I am sure we all receive several forwarded mails a week containing scam schemes, irritating marketing offers (thank you, corporate firewall, this is only a problem in my personal email IDs) and occasionally a nice quote or anecdote a la i-TFTD, but often embedded in a huge presentation file with scenic pictures (something we avoid doing in i-TFTD).
Some mails provoke an immediate smile or a knowing nod but further reflection may lead to different insights. Here's one I received recently from Tejinder Sethi and a couple of others.
We live in a nation:
i) where pizza reaches home faster than ambulance/police
ii) where you get car loan at 5% and education loan at 12%
iii) where rice is Rs 40/- per kg but SIM card is free
iv) where a millionaire can buy a cricket team instead of donating the money to any charity
v) where the footwear we wear on our feet are sold in AC showrooms, but vegetables that we eat are sold on the footpath
vi) where everybody wants to be famous but nobody wants to follow the path to be famous
vii) where we make lemon juice with artificial flavours and dish washing liquids with real lemon
viii) where people are standing at tea stalls reading an article about child labour from a newspaper and say, "Yaar bachhonse kaam karvaane waale ko to phaansi par chadha dena chaahiye" and then they shout, "Oye chhotu, 2 chai laao!" (roughly translated as, "People who employ children must be hanged!" followed by, "Hey boy, get me two cups of tea!")
Incredible India, Mera Bharat Mahaan (My India is Great).
Cute and clever. Yes, this largely reflects reality in 2010 in India, indisputably incredible in many good and not so good ways. As a fun or even funny piece this can be appreciated. But drawing serious conclusions too quickly would not be rational.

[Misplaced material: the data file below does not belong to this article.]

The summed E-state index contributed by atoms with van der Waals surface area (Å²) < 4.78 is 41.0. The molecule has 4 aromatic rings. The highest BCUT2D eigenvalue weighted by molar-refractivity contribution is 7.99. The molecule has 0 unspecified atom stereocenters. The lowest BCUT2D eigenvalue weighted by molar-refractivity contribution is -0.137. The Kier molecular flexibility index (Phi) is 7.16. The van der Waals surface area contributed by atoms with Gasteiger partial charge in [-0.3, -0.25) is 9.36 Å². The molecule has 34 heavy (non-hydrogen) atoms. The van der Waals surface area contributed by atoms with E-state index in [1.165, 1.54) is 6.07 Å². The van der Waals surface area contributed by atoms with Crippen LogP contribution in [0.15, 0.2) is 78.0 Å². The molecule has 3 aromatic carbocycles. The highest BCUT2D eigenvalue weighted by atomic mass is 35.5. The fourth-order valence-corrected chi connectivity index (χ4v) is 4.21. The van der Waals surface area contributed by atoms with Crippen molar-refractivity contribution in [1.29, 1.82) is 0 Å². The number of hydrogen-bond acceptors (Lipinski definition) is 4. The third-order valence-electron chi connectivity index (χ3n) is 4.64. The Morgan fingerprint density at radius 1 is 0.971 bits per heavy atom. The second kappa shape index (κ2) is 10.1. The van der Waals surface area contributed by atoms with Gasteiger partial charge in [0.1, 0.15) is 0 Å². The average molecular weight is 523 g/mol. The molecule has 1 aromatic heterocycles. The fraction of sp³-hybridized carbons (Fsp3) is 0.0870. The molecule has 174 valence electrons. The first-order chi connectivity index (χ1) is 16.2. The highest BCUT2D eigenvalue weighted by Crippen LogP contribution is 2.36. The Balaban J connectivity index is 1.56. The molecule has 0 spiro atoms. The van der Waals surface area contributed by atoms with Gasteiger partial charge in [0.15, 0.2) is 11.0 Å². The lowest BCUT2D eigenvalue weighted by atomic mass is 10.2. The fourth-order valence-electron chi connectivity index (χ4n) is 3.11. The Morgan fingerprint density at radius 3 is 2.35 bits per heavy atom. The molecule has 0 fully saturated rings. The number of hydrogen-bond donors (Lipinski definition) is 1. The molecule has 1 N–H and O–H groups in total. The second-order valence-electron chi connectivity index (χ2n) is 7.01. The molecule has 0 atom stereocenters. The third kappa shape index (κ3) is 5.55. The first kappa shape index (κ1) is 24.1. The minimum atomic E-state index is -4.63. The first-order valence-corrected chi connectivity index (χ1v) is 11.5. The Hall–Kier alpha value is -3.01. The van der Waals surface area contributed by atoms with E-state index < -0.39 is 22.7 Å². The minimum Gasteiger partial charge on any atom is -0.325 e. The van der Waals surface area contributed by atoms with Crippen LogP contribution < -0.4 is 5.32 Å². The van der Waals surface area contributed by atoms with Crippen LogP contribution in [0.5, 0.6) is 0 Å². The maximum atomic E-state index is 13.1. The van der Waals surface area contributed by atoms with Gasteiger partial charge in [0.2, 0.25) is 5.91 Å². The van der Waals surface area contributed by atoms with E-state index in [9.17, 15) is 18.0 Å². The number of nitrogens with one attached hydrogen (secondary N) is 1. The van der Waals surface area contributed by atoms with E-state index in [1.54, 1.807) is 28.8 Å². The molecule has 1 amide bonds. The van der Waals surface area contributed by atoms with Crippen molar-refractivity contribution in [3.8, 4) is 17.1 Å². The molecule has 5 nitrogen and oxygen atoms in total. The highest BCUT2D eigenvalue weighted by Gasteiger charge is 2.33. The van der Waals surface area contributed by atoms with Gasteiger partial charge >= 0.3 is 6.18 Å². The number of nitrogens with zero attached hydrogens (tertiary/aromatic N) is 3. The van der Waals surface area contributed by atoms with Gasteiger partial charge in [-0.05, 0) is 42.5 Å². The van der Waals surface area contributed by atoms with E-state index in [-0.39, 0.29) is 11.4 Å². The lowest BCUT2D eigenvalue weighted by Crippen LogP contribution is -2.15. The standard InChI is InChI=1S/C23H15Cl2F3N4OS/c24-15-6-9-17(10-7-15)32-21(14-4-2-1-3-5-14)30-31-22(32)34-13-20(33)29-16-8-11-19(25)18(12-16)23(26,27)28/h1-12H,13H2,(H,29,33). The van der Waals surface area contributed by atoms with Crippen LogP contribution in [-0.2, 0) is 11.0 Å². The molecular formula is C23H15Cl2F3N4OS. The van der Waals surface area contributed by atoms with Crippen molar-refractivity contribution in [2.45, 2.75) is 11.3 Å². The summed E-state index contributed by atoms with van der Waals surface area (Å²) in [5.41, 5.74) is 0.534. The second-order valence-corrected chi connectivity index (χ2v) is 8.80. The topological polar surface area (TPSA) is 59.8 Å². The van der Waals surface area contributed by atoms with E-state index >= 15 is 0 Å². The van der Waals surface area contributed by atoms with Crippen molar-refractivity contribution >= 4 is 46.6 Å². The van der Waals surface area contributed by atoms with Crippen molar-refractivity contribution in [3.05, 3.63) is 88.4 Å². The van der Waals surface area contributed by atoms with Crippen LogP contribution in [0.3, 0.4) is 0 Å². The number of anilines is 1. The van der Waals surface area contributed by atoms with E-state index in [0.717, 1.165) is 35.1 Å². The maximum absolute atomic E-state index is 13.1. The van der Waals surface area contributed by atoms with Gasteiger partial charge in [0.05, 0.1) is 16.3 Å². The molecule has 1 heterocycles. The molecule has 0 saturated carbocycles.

Let us consider a few possible counterviews as a thinking exercise.
viii) (Chai boy) Irony, yes. Hypocrisy? Possibly. What should a good human being do? Is refraining from commenting on the article a better behavior? Some friends working to improve the lives of street children in India have narrated so many puzzling conundrums of survival faced by poor families that are not easy to form opinions about.
vii) (Lemon flavor) This I like. Too many people get fooled with the aggressive advertising of consumer goods companies. Preferences within one's affordability have to be exercised prudently b! ut to each his or her own.
vi) (Famous) Slightly out of character in this list. Preachy and broad statement that does not really illuminate.! SPAN>
v) Footwear can also be purchased on the streets and that unorganized market is probably larger than the one consisting of air-conditioned showrooms. See also ii) below.
iv) Anything a millionaire does can be contrasted with giving the money to charity. Luckily, most millionaires ignore such melodramatic mush and some of the richest billionaires (Gates and Buffett) are really trying to contribute to changing the world.
iii) (Rice vs SIM) Let us not waste injecting logic by questioning whether one SIM card is the equivalent of one kilogram of rice. I am reminded of a picture from the early 1990s in The Economist—a brilliant magazine except for its occasional condescending tone towards India—which showed a satellite dish being carried by a bullock cart. It symbolized the contrasts that is India. Many Indians think it is obvious that we should not invest in expensive space exploration when we cannot provide foo! d and basic education to millions. This ignores not just the a! vailable evidence of the impact of science and technology, but the entire history of human progress. On a lighter note, the comparison probably indicates the penchant of Indians to talk more than their need to eat!
ii) (Loan rates) Free market economics decides whether the nature of the product and its demand-supply equation would make education loans cheaper than car loans. We as borrowers benefit from competitive market forces and our behavior guides market trends. Hmmm... if all of us sell off our cars to fund the costs of sending our children to an American university, maybe...
i) Should quick home delivery of pizza be banned until ambulance services are made available in a shorter timeframe? We need people like Steven "Freakonomics" Levitt and Tim "Undercover Economist" Harford to enlighten us with statistics on the number of ambulances and their coverage along with those for pizza delivery.
Our Bharat will be mahaan (great) when we regain the supremely logical thinking ability that this land has seen in ages gone by (Buddha circa 460 BCE, Shankara 780 CE though some argue BCE) and adapt, as only we with the jugaad factor can, to the realities of the modern world with a scientific spirit and yes, Indian values.
BTW, I am conscious that the comments above could be construed as a typical example of the argumentative nature of Indians.